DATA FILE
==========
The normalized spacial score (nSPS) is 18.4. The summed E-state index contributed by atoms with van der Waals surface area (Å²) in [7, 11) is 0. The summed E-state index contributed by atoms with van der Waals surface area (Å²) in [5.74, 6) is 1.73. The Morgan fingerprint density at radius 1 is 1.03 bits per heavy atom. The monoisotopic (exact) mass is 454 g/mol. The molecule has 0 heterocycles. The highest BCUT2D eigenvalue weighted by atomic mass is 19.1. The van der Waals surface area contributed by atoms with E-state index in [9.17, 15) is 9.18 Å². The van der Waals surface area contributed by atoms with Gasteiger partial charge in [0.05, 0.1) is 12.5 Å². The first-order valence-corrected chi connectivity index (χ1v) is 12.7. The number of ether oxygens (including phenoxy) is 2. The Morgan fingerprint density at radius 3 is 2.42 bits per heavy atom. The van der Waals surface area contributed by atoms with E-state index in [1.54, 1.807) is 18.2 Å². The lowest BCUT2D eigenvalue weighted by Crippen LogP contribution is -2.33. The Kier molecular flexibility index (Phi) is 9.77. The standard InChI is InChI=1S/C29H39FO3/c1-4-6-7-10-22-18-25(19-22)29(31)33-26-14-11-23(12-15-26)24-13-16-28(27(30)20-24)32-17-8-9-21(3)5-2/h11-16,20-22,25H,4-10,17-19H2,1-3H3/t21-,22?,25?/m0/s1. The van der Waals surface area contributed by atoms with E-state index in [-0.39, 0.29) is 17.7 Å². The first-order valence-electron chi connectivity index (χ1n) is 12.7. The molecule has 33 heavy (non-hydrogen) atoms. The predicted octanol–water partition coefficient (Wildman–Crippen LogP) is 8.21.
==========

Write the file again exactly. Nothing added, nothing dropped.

The normalized spacial score (nSPS) is 18.4. The summed E-state index contributed by atoms with van der Waals surface area (Å²) in [7, 11) is 0. The summed E-state index contributed by atoms with van der Waals surface area (Å²) in [5.74, 6) is 1.73. The Morgan fingerprint density at radius 1 is 1.03 bits per heavy atom. The monoisotopic (exact) mass is 454 g/mol. The molecule has 0 heterocycles. The highest BCUT2D eigenvalue weighted by atomic mass is 19.1. The van der Waals surface area contributed by atoms with E-state index in [9.17, 15) is 9.18 Å². The van der Waals surface area contributed by atoms with Gasteiger partial charge in [0.05, 0.1) is 12.5 Å². The first-order valence-corrected chi connectivity index (χ1v) is 12.7. The number of ether oxygens (including phenoxy) is 2. The Morgan fingerprint density at radius 3 is 2.42 bits per heavy atom. The van der Waals surface area contributed by atoms with E-state index in [1.54, 1.807) is 18.2 Å². The lowest BCUT2D eigenvalue weighted by Crippen LogP contribution is -2.33. The Kier molecular flexibility index (Phi) is 9.77. The standard InChI is InChI=1S/C29H39FO3/c1-4-6-7-10-22-18-25(19-22)29(31)33-26-14-11-23(12-15-26)24-13-16-28(27(30)20-24)32-17-8-9-21(3)5-2/h11-16,20-22,25H,4-10,17-19H2,1-3H3/t21-,22?,25?/m0/s1. The van der Waals surface area contributed by atoms with E-state index in [-0.39, 0.29) is 17.7 Å². The first-order valence-electron chi connectivity index (χ1n) is 12.7. The molecule has 33 heavy (non-hydrogen) atoms. The predicted octanol–water partition coefficient (Wildman–Crippen LogP) is 8.21.